5. Fasting is the only way to access the deep storage (analogy: the freezer). Insulin is what stops the movement out of the cell.
  6. Insulin resistance locks away the deep storage in the cells.
  7. Reduced calorie “Women’s Study” showed the calories in/calories out model doesn’t work. It ignores the role of insulin.
  8. Fasting doesn’t burn muscle. It burns fat stores. It is against the way we were designed. Repeated fast/famine cycles in our history would have produced all fat people rather than thin people.
  9. Low Carb and fasting as the intervention which empties out the fridge which allows access to the fat in the cells.
  10. We were built to live through famines. We get energy from the fat stores in our bodies to go solve our famine issue.
  11. Fasting does not put you into starvation mode. Reducing calories does that, not fasting. Over four days of fasting metabolism increases.

Part 2

 

  1. You will lose weight when you fast. Even for intermittent fasts.
  2. Fasting is simple. Rather than doing something (buy special food, etc) you do nothing.
  3. Fasting is free. It’s what you are not spending money on.
  4. Fasting is simplicity. No efforts (shopping, cooking, cleaning).
  5. Fasting is flexible.
  6. Fasting can be added to any other diet. Low Carb and fast go along well.
  7. Should have the proper medical supervision (good luck with finding that). Dr Fung’s practice has a 9 month waiting list.
  8. Fasting has been done for 5000 years that we know about.
  9. All major religions practice fasting.

Dr Fung’s message really hits home for me. I’ve been looking around for evidence to the contrary. Dr Fung reached his conclusions after years of treating kidney patients the old fashioned way and watching them get sicker.

His key insight is that high levels of Insulin is the problem not the solution to T2D. His second insight is that Intermittent fasting is an effective treatment for T2D.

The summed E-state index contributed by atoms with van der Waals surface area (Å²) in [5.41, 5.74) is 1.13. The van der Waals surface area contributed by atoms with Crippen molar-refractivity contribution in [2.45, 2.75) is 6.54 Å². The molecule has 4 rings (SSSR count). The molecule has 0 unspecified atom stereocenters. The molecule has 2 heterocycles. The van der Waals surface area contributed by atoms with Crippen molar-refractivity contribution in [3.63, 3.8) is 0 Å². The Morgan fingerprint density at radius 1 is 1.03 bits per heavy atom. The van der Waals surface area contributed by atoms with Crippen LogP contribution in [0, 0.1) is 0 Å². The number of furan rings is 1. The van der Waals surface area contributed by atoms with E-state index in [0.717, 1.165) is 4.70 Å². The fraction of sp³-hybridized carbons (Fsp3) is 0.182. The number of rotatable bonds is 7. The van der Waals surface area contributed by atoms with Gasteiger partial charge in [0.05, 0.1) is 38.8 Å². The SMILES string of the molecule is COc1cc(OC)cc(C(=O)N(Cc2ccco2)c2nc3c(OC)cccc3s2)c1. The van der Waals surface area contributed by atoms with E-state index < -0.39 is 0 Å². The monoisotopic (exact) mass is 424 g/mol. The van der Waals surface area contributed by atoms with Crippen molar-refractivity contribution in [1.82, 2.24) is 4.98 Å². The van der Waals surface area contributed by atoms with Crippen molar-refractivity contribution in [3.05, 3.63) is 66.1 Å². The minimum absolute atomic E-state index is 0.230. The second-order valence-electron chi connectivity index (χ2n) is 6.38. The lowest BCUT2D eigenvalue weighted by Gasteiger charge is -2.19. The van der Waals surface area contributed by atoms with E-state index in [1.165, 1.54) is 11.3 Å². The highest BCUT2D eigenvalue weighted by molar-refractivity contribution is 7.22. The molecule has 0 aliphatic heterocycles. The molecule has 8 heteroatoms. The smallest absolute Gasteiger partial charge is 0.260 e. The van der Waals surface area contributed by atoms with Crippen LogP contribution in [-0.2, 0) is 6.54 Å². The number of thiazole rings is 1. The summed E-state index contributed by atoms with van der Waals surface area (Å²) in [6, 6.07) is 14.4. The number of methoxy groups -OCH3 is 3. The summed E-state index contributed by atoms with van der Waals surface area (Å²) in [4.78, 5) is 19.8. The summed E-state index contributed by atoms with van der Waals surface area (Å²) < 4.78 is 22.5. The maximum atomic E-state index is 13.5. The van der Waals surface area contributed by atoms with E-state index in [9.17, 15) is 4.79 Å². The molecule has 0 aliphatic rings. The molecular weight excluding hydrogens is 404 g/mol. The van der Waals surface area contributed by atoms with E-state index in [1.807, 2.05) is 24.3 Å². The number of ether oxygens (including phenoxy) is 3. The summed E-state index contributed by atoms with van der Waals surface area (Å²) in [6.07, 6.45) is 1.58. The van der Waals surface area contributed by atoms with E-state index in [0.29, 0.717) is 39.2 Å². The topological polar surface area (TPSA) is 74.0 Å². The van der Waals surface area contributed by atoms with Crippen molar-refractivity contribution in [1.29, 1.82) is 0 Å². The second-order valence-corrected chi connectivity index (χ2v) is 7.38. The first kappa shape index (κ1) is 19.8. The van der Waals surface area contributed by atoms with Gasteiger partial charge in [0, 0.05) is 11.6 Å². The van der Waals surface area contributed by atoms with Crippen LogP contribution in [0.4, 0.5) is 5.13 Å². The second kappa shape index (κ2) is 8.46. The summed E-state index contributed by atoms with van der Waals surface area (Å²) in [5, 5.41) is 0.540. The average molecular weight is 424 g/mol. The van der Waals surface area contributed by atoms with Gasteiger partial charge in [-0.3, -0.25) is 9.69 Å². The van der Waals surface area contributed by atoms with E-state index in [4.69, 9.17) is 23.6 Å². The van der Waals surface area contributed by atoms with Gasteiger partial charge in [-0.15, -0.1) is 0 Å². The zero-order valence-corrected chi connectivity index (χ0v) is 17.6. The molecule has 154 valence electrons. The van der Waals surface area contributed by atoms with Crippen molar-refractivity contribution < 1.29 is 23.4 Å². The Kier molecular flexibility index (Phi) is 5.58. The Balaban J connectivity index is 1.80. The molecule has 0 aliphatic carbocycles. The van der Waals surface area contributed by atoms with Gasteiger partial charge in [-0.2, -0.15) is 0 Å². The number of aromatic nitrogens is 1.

Case Studies

Dr Fung has videos of patients who have gone from 100 units of Insulin a day down to zero units. Other doctors have case studies as well but there’s something particularly appealing about Dr Fung’s patients. They are older and in declining health due to T2D. They are on 100 units a day or so. Not the easy cases other examples contain.

Mayo Advice #5 – Don’t Stop the Insulin (Repost from Aug 2016)

Here’s where they are totally right and totally wrong at the same time. From the Mayo Clinic site (Avoid weight gain while taking insulin).

Take your insulin only as directed. Don’t skip or reduce your insulin dosages to ward off weight gain. Although you might shed pounds if you take less insulin than prescribed, the risks are serious. Without enough insulin, your blood sugar level will rise — and so will your risk of diabetes complications.

I get what they are saying. If you need insulin to regulate your blood sugar and you go off it then you’ve got serious problems up to death. The thing a diabetic should be watching isn’t the amount you were prescribed. It should be the amount needed to regulate your blood sugar. No more.

My doctor started me out by telling me that I needed to take 40 units of long-lasting insulin. When that led to a high HbA1C number he said that I needed to add meal-time insulin. I wish they would not call it that. So many false things there. He told me to use the 2nd Insulin and use 8 units before every meal. The diabetic nurse told me that was wrong and she had him fix the prescription.

They got me nutritional training and told me to count carbs. Not count as in limit, but to bolus for the amount of grams of carbs in what I was eating. Good advice for high carb meals. Not great when you consider gluconeogenesis. That all got me to a decent point of glucose control but was about 60 units a day (40 of basal and 20 of “meal-time” (fast acting) Insulin. In the last 5 years I have progressed to around 100 units a day (varies by my carb intake). It’s only now that I am getting lower than when I was diagnosed.

I am using less by doing LCHF (really mostly LC) and Intermittent Fasting (IF). Yesterday I used a total of 47 units of Insulin. I will lower my basal (constant) Insulin rate tomorrow to drive my Insulin levels even lower.